Usually there exist such that . However, we have the following fact (proved in [GHP] by using the Gauß-Manin connection): let , and assume . Then , that is for .

In the theorem of Arnold, , which implies that is unique. Moreover, is a normal subgroup of , and the quotient

acts algebraically on . Let denote the subgroup which fixes and denote by the image of . Then is a finite group acting algebraically on and the geometric quotient is the desired coarse moduli space for unfoldings in modulo right equivalence (cf. [GHP]).

The following steps are needed for computing the moduli space:

0.
Compute miniversal -constant unfolding,

1.
compute ,

2.
compute the action of on using Arnold's theorem,

3.
compute and linearise to get acting linearly on some , , and compute an equivariant embedding ,

4.
determine generating invariant polynomials for ,

5.
determine the relations between the invariants to get the equations for , which is the desired moduli space.

SINGULAR example for computing the moduli space (we omit intermediate commands):


> LIB "qhmoduli.lib";
> ring R = 0, (x,y,z), ls;      // define a local ring
> poly f = x2y + x2z + y5 - z5; // principal part

Step 0: compute a basis for the semi-universal unfolding
> ideal B = UpperMonomials(f); B;
B[1]=y3z3, B[2]=x2y3, B[3]=x2y2
Hence, is the miniversal -constant unfolding. The dimension of the moduli space is 3.

Step 1, 2 and 3: compute the equations of the stabilizer of , compute the induced action on , linearise the action with equivariant embedding
> list stab = StabEqn(f);  ....  // commands omitted
> actionid;           //linearised action of on
actionid[1]=s(1)*t(1), actionid[2]=-s(3)*t(2)+s(3)*t(4)+s(5)*t(2)
actionid[3]=s(4)*t(3), actionid[4]=s(5)*t(4)
Step 4: compute generators for the invariant ring of
> def T = InvariantRing(groupid, actionid); setring T;
> invars;            //there are 21 invariants of degree 3 to 10
invars[1]=t(1)*t(4)^2, invars[2]=t(2)*t(3)*t(4)-t(3)*t(4)^2, ...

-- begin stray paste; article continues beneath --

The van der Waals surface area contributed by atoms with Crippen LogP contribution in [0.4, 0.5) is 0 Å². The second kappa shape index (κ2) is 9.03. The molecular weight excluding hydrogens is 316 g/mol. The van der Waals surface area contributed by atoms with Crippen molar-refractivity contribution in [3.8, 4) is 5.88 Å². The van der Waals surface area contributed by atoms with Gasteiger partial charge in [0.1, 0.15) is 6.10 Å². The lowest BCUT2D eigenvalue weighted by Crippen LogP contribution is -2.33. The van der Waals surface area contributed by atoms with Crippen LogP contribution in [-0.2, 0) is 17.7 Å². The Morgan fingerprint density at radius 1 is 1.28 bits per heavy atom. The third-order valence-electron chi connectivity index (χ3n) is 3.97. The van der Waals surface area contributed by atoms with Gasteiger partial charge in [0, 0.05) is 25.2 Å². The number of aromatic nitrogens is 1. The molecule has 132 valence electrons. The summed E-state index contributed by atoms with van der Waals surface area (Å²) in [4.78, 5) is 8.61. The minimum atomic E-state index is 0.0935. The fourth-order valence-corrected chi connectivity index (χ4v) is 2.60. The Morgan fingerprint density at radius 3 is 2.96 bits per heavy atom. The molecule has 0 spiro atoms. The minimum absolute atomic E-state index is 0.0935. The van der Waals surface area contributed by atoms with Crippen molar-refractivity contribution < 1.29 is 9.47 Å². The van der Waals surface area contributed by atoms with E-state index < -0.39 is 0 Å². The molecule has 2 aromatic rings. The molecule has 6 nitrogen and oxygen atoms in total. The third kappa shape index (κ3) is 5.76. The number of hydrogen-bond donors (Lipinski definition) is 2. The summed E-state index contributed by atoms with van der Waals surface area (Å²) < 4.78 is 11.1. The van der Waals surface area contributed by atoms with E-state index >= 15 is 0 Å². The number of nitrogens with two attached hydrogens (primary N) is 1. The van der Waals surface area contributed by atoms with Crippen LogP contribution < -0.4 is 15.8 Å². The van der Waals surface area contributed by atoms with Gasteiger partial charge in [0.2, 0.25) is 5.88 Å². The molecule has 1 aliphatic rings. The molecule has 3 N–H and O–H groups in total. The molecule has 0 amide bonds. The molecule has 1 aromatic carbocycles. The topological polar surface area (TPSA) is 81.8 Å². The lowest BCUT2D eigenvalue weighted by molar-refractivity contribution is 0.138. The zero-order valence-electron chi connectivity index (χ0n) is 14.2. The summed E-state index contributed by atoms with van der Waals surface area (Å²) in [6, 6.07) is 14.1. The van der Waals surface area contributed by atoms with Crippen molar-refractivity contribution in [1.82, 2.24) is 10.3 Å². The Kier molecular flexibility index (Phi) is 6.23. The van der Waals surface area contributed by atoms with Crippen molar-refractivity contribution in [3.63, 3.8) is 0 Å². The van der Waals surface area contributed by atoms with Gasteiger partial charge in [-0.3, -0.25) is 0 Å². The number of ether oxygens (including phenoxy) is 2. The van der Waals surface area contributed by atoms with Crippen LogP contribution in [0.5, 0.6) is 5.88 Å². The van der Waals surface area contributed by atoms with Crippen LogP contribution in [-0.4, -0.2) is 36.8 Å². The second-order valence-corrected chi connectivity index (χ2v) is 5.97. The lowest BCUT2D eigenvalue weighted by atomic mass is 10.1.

Step 5: compute equations of the moduli space
> def R4 = ImageVariety(V, invars);  //V is the ideal of
> setring R4; imageid;       //simplified equation of moduli space
imageid[1]=Y(5)^2-Y(4)*Y(6), imageid[2]=Y(3)*Y(5)-Y(2)*Y(6), ...
imageid[55]=9*Y(1)^5+2816*Y(2)^2*Y(6)*Y(9)+296*Y(6)*Y(7)^2
-152*Y(2)*Y(6)*Y(8)-960*Y(6)*Y(7)*Y(9)-9*Y(6)*Y(10)
Hence, the moduli space for is a 3-dimensional affine subvariety of defined by 55 equations of degrees between 2 and 5.

This shows already that moduli spaces have a complicated structure, even for relatively small examples.

Problems:

1. Extend the algorithms to construct moduli spaces for singularities with respect to contact equivalence. This will contain completely new parts since we need not only handle finite groups but unipotent groups.

2. Moduli spaces for torsion free modules on curve singularities have been constructed in [GP3] with constructive proofs. Again unipotent group actions come into play. It would be desirable to develop and implement algorithms and test conjectures related to the structure of these moduli spaces.

Next: Curves with prescribed singularities Up: Applications of Computer Algebra Previous: Monodromy and Gauß-Manin connection
Christoph Lossen
2001-03-21